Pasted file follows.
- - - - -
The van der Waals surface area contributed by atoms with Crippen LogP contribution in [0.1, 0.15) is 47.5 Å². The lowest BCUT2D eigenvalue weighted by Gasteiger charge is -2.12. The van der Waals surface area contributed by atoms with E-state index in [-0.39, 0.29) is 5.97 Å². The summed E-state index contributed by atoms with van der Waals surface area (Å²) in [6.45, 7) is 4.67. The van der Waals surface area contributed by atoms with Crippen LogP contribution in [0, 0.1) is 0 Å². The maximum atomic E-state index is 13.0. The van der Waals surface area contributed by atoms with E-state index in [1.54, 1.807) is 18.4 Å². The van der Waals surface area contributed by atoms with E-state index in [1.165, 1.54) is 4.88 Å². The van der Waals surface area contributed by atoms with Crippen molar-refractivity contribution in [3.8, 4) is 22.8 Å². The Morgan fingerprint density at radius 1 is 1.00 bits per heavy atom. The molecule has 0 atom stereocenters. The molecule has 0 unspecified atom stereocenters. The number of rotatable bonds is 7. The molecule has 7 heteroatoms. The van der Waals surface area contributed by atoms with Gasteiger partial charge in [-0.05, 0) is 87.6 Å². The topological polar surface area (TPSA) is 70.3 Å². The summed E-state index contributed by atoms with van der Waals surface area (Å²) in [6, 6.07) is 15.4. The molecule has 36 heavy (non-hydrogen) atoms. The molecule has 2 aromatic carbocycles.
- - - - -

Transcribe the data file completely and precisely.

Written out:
The van der Waals surface area contributed by atoms with Crippen LogP contribution in [0.1, 0.15) is 47.5 Å². The lowest BCUT2D eigenvalue weighted by Gasteiger charge is -2.12. The van der Waals surface area contributed by atoms with E-state index in [-0.39, 0.29) is 5.97 Å². The summed E-state index contributed by atoms with van der Waals surface area (Å²) in [6.45, 7) is 4.67. The van der Waals surface area contributed by atoms with Crippen LogP contribution in [0, 0.1) is 0 Å². The maximum atomic E-state index is 13.0. The van der Waals surface area contributed by atoms with E-state index in [1.54, 1.807) is 18.4 Å². The van der Waals surface area contributed by atoms with E-state index in [1.165, 1.54) is 4.88 Å². The van der Waals surface area contributed by atoms with Crippen molar-refractivity contribution in [3.8, 4) is 22.8 Å². The Morgan fingerprint density at radius 1 is 1.00 bits per heavy atom. The molecule has 0 atom stereocenters. The molecule has 0 unspecified atom stereocenters. The number of rotatable bonds is 7. The molecule has 7 heteroatoms. The van der Waals surface area contributed by atoms with Gasteiger partial charge in [-0.05, 0) is 87.6 Å². The topological polar surface area (TPSA) is 70.3 Å². The summed E-state index contributed by atoms with van der Waals surface area (Å²) in [6, 6.07) is 15.4. The molecule has 36 heavy (non-hydrogen) atoms. The molecule has 2 aromatic carbocycles.